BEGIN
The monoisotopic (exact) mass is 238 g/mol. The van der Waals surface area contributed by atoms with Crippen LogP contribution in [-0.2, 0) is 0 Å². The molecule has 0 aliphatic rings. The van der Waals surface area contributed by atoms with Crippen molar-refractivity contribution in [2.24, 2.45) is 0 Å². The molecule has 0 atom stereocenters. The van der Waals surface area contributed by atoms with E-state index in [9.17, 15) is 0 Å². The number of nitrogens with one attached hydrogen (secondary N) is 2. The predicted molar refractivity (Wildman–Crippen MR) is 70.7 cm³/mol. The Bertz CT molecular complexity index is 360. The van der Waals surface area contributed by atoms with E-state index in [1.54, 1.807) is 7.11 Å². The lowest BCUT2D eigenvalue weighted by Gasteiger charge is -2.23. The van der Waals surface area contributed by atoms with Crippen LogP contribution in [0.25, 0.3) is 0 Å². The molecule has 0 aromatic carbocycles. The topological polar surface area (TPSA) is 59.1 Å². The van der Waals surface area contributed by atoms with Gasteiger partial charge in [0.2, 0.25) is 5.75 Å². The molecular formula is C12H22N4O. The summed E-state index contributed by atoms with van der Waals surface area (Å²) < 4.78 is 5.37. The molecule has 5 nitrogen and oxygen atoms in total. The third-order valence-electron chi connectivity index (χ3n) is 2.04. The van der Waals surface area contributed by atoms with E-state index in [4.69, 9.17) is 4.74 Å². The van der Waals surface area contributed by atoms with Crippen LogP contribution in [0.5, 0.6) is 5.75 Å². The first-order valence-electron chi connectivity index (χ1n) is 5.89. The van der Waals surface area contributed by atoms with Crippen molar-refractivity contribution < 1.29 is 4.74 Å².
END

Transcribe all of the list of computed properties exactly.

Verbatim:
The monoisotopic (exact) mass is 238 g/mol. The van der Waals surface area contributed by atoms with Crippen LogP contribution in [-0.2, 0) is 0 Å². The molecule has 0 aliphatic rings. The van der Waals surface area contributed by atoms with Crippen molar-refractivity contribution in [2.24, 2.45) is 0 Å². The molecule has 0 atom stereocenters. The van der Waals surface area contributed by atoms with E-state index in [9.17, 15) is 0 Å². The number of nitrogens with one attached hydrogen (secondary N) is 2. The predicted molar refractivity (Wildman–Crippen MR) is 70.7 cm³/mol. The Bertz CT molecular complexity index is 360. The van der Waals surface area contributed by atoms with E-state index in [1.54, 1.807) is 7.11 Å². The lowest BCUT2D eigenvalue weighted by Gasteiger charge is -2.23. The van der Waals surface area contributed by atoms with Crippen LogP contribution in [0.25, 0.3) is 0 Å². The molecule has 0 aromatic carbocycles. The topological polar surface area (TPSA) is 59.1 Å². The van der Waals surface area contributed by atoms with Gasteiger partial charge in [0.2, 0.25) is 5.75 Å². The molecular formula is C12H22N4O. The summed E-state index contributed by atoms with van der Waals surface area (Å²) < 4.78 is 5.37. The molecule has 5 nitrogen and oxygen atoms in total. The third-order valence-electron chi connectivity index (χ3n) is 2.04. The van der Waals surface area contributed by atoms with E-state index in [4.69, 9.17) is 4.74 Å². The van der Waals surface area contributed by atoms with Crippen LogP contribution in [0.5, 0.6) is 5.75 Å². The first-order valence-electron chi connectivity index (χ1n) is 5.89. The van der Waals surface area contributed by atoms with Crippen molar-refractivity contribution < 1.29 is 4.74 Å².